United States Seeks to Avoid Linking Islam with Terrorism

Posted on May 7, 2008

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U.S. aims to unlink Islamic, terrorism
May 7, 2008

UNITED PRESS INTERNATIONAL – U.S. officials are being advised in internal government documents to avoid referring publicly to al Qaeda and other terrorist groups as Islamic or Muslim, and not to use terms like jihad or mujahedeen, which “unintentionally legitimize” terrorism.

“There’s a growing consensus [in the Bush administration] that we need to move away from that language,” said a former senior administration official who was involved until recently in policy debates on the issue.

Instead, in two documents circulated last month by the National Counterterrorism Center (NCTC), the multiagency center charged with strategic coordination of the U.S. war on terror, officials are urged to use terms such as violent extremists, totalitarian and death cult to characterize al Qaeda and other terrorist groups.

“Avoid labeling everything ‘Muslim.’ It reinforces the ‘U.S. vs. Islam’ framework that al Qaeda promotes,” according to “Words that Work and Words that Don’t: A Guide for Counter-Terrorism Communication,” produced last month by the center.

“You have a large percentage of the world’s population that subscribes to this religion,” the former official said. “Unintentionally alienating them is not a judicious move.”

The documents, first reported by the Associated Press, were posted online last week by the Investigative Project on Terrorism.

They highlight developments in the Bush administration’ s strategy for its war on terror that have been fiercely criticized by some who have been its closest allies on the issue, and apparently are being ignored by the presumptive Republican Party presidential nominee, Sen. John McCain of Arizona.

Some commentators noted after President Bush’ s State of the Union speech in January that Mr. McCain had stopped using the term Islamic terrorism, instead referring — as the NCTC guide recommends — to “terrorists and extremists — evil men who despise freedom, despise America, and aim to subject millions to their violent rule.”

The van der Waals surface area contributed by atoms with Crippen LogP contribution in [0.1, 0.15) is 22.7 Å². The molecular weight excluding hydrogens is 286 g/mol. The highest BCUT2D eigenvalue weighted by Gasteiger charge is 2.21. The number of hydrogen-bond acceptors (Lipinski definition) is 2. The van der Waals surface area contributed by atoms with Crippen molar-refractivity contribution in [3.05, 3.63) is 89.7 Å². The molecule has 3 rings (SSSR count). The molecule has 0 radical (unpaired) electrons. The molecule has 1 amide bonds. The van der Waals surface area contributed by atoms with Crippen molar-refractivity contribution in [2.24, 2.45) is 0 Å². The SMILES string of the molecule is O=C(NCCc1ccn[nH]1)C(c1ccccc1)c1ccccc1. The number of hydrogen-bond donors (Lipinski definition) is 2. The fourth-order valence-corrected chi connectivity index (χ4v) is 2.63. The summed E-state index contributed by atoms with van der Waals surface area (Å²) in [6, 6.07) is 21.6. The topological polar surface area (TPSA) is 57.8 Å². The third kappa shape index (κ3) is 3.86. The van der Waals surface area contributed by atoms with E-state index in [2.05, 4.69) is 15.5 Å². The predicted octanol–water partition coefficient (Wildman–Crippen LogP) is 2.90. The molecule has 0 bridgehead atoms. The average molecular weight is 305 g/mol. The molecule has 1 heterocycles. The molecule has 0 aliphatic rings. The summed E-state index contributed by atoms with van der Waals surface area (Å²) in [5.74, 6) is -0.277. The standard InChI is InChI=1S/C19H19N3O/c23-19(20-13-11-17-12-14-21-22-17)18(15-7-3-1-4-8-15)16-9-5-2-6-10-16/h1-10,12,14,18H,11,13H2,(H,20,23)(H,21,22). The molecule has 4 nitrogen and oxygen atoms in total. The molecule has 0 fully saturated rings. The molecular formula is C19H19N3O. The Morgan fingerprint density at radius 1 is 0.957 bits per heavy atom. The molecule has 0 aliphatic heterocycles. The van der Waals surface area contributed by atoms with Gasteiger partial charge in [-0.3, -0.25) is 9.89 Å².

But in a recent interview with The Washington Times, a McCain aide said the senator would continue to use the term Islamic terrorism.

Daniel Sutherland, who runs the Department of Homeland Security Office for Civil Rights and Civil Liberties, insisted that the avoidance of the term Islam in conjunction with terrorism “is in no way an exercise in political correctness. … We are not watering down what we say.” [more]

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Other articles of interest:

1. A Message of Peace from Muslim Scholars to the Pope.

2. Please click here to download the whole 29-page letter entitled “A Common Word Between Us and You.”

3. Against Terrorism and Religious Extremism: Muslim Position and Responsibilities. An extremely helpful and clearly written handout by the Islamic Society of North America addressed to both Muslims and non-Muslims.

4. Brochure Anti-Terrorisme et Anti-extrémisme en langue française. Une brochure extrêmement utile et clairement écrite par la Société Islamique de l’Amérique du Nord (ISNA) adressée aux Musulmans et aux non-Musulmans francophones du monde entier.

5. Full text of fatwa by Islamic Commission of Spain against Osama Bin Laden and Al-Qaida (in English, French and the original Spanish).

6. Complete text of the British Muslim Clerics’ Fatwa against terrorism.

7. Complete text of fatwa of U.S. Muslim Scholars against religious extremism.

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